I’m always interested about how people have discovered their passions. Not surprisingly,  many nature authors had early childhood experiences that set them in the direction of learning about specific aspects of nature.

BUG_SHOPI got my first look at  Noisy Bug Sing Along this week. Reading about author John Himmelman I learned that he was just eight years old when he started his first “Bug Club” in a friends’ garage, and he’s been playing with insects ever since.

Jeannine Atkins was a girl who looked under rocks. Particular trees and stones outside her house were as familiar to her as her bedroom and made good spots to wonder. She now writes books about amazing women, including her book Girls Who Looked Under Rocks.BABY_Store

Fran Hodgkins’ mother taught her to love nature, and how to watch and “really see.” An early memory of Fran’s is watching for hours as a spider built a web on her tire swing. Fran’s books include If You Were My Baby, inspired by her daughter’s questions, and Earth Heroes: Champions of the Ocean.

Kristin Joy Pratt-Serafini first connected her love of art with her concern for the rainforest when she wrote and illustrated A Walk in the Rainforest for her mom’s preschool class when she was a freshman in high school. Since then, she has written and illustrated The Forever Forest and four other environmentally-focused books for children.FOREV_Store

We never know when something we will say or do will spark a child’s interest and get them stated in a direction that will last a lifetime. It’s good to remember that books are our wonderful helpers for introducing children to a world of possibilities.


Inside: The Pages of a Book

Spark some interest about nature by reading stories in the Earth Heroes series. The early childhood experiences of these great naturalists shaped their lives and their contributions to the environment.

EHWAN_COVER41Roger Tory Peterson painted his first bird when he was in seventh grade. He credits his teacher, Blanche Hornbeck as giving him a start in his future career as the world’s preeminent bird illustrator.

As a little girl, Jane Goodall read The Story of Dr. Doolittle, which sparked her desire to talk to the animals in Africa. Her discoveries with chimpanzees changed the face of wildlife research.

EHOC_StoreOceanographer Sylvia Earle fell in love with the ocean when she was knocked down by a wave at the age of three. She was named by named by Time Magazine as the first Hero for the Planet.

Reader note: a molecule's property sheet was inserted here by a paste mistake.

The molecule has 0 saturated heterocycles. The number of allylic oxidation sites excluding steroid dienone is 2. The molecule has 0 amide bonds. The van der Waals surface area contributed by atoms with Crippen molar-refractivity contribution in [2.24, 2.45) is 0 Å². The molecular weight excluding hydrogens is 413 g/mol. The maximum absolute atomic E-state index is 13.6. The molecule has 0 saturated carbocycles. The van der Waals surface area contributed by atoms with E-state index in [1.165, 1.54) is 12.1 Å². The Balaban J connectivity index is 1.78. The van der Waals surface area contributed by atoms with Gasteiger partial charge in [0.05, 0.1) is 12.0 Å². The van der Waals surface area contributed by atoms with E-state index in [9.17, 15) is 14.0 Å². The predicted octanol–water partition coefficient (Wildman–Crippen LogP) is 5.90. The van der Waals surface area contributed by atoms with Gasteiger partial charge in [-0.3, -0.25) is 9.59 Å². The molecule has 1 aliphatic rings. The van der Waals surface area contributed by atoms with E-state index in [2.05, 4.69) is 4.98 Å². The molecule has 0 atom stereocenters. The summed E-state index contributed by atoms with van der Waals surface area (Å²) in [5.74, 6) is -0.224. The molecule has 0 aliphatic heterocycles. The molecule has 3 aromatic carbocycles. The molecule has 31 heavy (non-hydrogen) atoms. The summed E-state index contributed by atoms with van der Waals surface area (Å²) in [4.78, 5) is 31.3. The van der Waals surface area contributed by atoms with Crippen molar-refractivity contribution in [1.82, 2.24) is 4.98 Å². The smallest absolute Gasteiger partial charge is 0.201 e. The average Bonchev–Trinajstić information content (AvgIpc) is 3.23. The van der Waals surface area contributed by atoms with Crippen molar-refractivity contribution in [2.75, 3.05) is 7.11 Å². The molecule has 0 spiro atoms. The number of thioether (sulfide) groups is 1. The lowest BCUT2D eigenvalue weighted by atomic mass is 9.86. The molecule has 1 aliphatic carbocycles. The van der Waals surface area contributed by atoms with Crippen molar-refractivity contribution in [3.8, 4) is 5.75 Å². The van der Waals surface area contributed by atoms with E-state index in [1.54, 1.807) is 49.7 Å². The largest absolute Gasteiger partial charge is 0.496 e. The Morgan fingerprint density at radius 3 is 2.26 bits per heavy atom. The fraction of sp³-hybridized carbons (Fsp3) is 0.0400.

After reading about a few earth heroes, ask your students what they wonder about, then bring in books to support their interests.


Outside: The Great Backyard Bird Count

Maybe this is the week one of your students will get interested in birds! It’s the Great Backyard Bird Count!

Snowy Owl, Jen Howard, ON, 2012 GBBC

Snowy Owl, Jen Howard, ON, 2012 GBBC

It’s free, fun, and easy—and it helps the birds. You simply tally the number of individual birds of each species you see over a 15-minute period on one or more days between Feb. 15-18. Then post your results online. These results will help scientists understand what’s happening with bird populations nationwide. Get more info about the GBBC for kids online.

Birders of all ability levels are asked to participate, from beginning bird watchers to experts. My 92-year-old mother isn’t going any further than her window—she’s counting the birds at her backyard feeders.


Red-bellied Woodpecker on suet feeder.

Counting feeder birds is also a great way to involve children in the GBBC. They’re the easiest birds for children to identify because they’re somewhat stationary and kids can see them without binoculars. Use this recipe for Marvel Meal to entice the birds into your backyard or schoolyard and start counting!


More Fun Ways to Create a Spark

Go to to get suggestions to Spark A Child’s Interest in Science. The article includes a list of classroom materials to invite scientific investigation.

images-3“Children in the earlier years are already deciding what they have a passion for, and in some ways are making an emotional commitment to it,” says Lisa Henson, chief executive of The Jim Henson Company, which produces “Sid the Science Kid,” a PBS science program for 3- to 6-year-olds. Check out the Sid the Science Kid website.